Course Objectives

This intensive and interactive course is your opportunity to expand your knowledge of direct digital control systems (DDC) for control of HVAC processes. This course will enable you to:

  • Define your requirements for a DDC system to serve HVAC and related building systems
  • Describe the hardware and software elements that make up a DDC system
  • Develop a DDC architectural master plan for your requirements
  • Describe the essential elements of a DDC system specification
  • Define the application requirements for the building systems
  • Plan for the commissioning of the DDC system
  • Learn how to design HVAC DDC Systems
  • Understand the various types of commonly used control systems
  • Reviews open DDC systems that allow for future expansion and interoperability
  • Understand the Internet DDC system
  • Learn how to use the WEB-Browser for Automation Interface
  • Learn the critical do's and don'ts as well as accepted rule-of-thumb checks in HVAC control design.

Course Outline

Day 1

HVAC DDC Basics

  • Covering the basics of HVAC and Direct Digital Controls (DDC), this part enables students to understand the simple basic fundamentals of HVAC DDC Systems Design.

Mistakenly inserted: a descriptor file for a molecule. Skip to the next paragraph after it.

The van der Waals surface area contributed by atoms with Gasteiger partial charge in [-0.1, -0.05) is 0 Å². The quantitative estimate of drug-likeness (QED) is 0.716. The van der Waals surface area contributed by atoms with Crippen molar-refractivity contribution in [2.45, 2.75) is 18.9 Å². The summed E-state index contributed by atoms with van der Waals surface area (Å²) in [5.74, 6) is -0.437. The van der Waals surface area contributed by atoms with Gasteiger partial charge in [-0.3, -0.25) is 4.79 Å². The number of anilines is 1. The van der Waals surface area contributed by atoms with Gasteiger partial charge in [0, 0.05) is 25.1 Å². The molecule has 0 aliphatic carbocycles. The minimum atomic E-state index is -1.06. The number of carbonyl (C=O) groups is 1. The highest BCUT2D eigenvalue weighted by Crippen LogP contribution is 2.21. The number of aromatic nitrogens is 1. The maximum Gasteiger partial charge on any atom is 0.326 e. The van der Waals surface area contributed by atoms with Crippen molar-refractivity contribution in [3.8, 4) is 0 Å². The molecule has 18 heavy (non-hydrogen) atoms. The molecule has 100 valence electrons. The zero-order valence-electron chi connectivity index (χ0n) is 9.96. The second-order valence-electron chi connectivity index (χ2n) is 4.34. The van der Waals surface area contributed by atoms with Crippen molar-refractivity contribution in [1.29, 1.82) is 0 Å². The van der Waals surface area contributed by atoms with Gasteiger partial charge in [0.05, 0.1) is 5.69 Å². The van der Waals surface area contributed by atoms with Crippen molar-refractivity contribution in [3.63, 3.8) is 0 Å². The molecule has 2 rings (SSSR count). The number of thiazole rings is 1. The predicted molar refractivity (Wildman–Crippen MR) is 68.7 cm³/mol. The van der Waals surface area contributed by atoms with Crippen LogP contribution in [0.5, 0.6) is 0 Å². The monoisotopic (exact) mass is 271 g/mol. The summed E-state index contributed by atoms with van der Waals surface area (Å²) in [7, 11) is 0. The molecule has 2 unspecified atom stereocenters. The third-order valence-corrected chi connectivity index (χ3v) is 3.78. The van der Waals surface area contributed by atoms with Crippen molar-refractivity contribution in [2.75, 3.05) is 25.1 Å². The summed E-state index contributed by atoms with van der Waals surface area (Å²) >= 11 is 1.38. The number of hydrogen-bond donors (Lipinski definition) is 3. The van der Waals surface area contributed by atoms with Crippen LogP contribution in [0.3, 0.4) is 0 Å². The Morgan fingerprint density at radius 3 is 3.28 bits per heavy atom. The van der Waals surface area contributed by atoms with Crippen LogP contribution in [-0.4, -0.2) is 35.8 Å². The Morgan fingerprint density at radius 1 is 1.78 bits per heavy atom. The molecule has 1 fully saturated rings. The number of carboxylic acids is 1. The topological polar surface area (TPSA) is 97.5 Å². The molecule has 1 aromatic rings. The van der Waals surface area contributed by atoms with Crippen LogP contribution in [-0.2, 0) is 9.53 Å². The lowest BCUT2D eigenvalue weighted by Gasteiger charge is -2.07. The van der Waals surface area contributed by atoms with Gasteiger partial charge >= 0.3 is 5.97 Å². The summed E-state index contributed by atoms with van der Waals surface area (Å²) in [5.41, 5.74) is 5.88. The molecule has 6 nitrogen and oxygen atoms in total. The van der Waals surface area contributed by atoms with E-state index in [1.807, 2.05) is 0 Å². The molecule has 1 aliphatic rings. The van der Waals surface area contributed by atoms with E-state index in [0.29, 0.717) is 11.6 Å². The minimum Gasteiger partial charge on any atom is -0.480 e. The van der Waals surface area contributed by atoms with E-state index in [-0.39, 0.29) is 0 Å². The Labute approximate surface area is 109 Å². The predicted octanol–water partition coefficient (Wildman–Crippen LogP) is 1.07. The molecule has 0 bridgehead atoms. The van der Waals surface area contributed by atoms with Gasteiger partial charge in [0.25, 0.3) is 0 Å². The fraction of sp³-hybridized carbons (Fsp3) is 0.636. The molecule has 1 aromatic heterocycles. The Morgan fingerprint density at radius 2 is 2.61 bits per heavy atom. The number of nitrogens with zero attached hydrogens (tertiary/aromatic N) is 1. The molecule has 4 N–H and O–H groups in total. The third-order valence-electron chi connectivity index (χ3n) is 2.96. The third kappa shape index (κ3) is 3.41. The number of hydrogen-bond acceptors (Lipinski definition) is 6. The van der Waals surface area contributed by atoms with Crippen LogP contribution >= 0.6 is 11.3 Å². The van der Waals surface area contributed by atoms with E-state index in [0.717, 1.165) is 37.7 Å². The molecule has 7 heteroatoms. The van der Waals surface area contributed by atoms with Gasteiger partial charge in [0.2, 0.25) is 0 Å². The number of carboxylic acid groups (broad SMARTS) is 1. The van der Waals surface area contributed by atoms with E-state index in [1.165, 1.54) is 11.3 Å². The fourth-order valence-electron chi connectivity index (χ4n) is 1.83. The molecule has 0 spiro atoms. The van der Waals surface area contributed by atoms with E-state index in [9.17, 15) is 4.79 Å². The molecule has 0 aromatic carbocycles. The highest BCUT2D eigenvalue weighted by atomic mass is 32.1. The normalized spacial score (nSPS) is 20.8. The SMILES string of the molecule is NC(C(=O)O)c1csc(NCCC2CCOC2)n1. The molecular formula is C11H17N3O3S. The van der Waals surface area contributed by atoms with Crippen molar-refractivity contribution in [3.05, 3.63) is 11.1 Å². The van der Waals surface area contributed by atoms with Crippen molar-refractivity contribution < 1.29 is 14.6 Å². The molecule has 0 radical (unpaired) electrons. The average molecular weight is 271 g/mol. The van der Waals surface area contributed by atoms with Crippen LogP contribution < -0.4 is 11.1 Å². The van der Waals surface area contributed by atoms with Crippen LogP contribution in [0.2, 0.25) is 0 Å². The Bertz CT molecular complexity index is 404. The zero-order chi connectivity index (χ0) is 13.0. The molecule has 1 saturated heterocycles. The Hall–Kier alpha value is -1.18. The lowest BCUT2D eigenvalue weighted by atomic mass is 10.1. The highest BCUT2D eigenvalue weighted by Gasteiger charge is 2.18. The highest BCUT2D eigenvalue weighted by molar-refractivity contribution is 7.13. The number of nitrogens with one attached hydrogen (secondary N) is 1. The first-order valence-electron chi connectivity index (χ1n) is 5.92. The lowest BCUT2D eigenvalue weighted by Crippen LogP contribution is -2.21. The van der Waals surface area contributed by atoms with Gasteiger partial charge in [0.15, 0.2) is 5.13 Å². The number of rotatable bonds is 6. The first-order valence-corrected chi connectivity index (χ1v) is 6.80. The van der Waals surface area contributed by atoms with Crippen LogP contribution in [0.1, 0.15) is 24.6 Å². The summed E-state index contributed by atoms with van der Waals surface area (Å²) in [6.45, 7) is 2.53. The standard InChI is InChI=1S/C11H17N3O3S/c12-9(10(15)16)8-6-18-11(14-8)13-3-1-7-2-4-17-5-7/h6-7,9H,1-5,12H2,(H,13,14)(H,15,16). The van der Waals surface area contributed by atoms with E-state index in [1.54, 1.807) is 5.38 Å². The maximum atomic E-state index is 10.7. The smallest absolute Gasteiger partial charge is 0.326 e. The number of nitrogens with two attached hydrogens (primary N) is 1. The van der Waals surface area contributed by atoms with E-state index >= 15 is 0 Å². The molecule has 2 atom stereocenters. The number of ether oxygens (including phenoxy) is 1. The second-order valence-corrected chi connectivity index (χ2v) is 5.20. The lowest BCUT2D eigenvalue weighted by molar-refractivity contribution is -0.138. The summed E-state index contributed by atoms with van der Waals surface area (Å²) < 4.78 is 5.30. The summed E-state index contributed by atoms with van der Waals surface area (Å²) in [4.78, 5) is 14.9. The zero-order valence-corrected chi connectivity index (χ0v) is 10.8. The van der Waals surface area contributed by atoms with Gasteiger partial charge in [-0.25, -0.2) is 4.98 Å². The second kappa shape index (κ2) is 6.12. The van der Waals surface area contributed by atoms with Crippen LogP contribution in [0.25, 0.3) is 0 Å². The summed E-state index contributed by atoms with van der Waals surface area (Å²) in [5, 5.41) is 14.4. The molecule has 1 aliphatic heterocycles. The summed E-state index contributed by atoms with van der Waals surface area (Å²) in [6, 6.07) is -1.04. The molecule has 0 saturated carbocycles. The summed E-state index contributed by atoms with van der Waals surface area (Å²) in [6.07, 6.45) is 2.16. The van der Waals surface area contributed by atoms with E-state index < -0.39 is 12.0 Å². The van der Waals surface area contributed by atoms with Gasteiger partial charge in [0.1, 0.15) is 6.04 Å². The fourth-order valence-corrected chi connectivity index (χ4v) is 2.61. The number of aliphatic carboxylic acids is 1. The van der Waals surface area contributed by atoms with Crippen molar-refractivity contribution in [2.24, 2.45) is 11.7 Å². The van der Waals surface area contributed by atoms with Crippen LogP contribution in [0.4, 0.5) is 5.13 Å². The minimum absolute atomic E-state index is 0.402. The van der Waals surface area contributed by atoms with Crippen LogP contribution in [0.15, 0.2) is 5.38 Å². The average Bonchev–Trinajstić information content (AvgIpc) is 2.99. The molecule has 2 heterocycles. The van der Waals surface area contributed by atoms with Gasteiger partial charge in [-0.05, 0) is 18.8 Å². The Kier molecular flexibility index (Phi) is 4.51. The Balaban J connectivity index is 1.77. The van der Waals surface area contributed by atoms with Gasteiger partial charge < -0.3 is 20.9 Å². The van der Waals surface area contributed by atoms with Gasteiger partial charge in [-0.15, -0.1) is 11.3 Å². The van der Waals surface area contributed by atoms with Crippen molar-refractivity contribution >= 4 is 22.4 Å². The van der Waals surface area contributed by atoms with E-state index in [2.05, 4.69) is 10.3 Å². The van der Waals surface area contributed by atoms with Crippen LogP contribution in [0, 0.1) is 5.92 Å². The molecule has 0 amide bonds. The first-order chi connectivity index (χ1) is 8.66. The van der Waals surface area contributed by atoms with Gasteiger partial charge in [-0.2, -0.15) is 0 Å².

• Topics include: The Six Steps of HVAC DDC System Design, DDC Controllers, and Control
  • Systems and Activities, the Foundation for Learning Practical Designs, Advanced HVAC
  • DDC Control, and Sustainable Designs.

Day 2

HVAC System Design Credit:

  • This practical part is divided into single topics. Each lecture is followed by problem solving and practical applications sessions. Topics include: HVAC systems, Air
  • Distribution Systems, Fan Curves and Fan Selection, Piping Design, Pump Curves and
  • Pump Selection, Coil Selection and Characteristics, HVAC Zoning, Indoor Air Quality,
  • Chiller and Boiler Selection. This part also reviews the advantages and disadvantages of the latest energy efficient HVAC systems including Variable Air Volume, Chilled
  • Beam, Positive Displacement, Ventilation, Variable Refrigerant Flow, Natural Ventilation, and Hybrid Natural Ventilation. An optional field trip is included with this course.

Day 3

HVAC DDC System Design Credit:

  • Explore HVAC and DDC system design and application. This fast paced part enables you to design the building automation system for a wide variety of energy efficient and sustainable buildings. This part reviews: Air Handling, Chilled Water, and Hot Water
  • Systems Control for Constant Volume and Variable Air Volume (VAV) applications.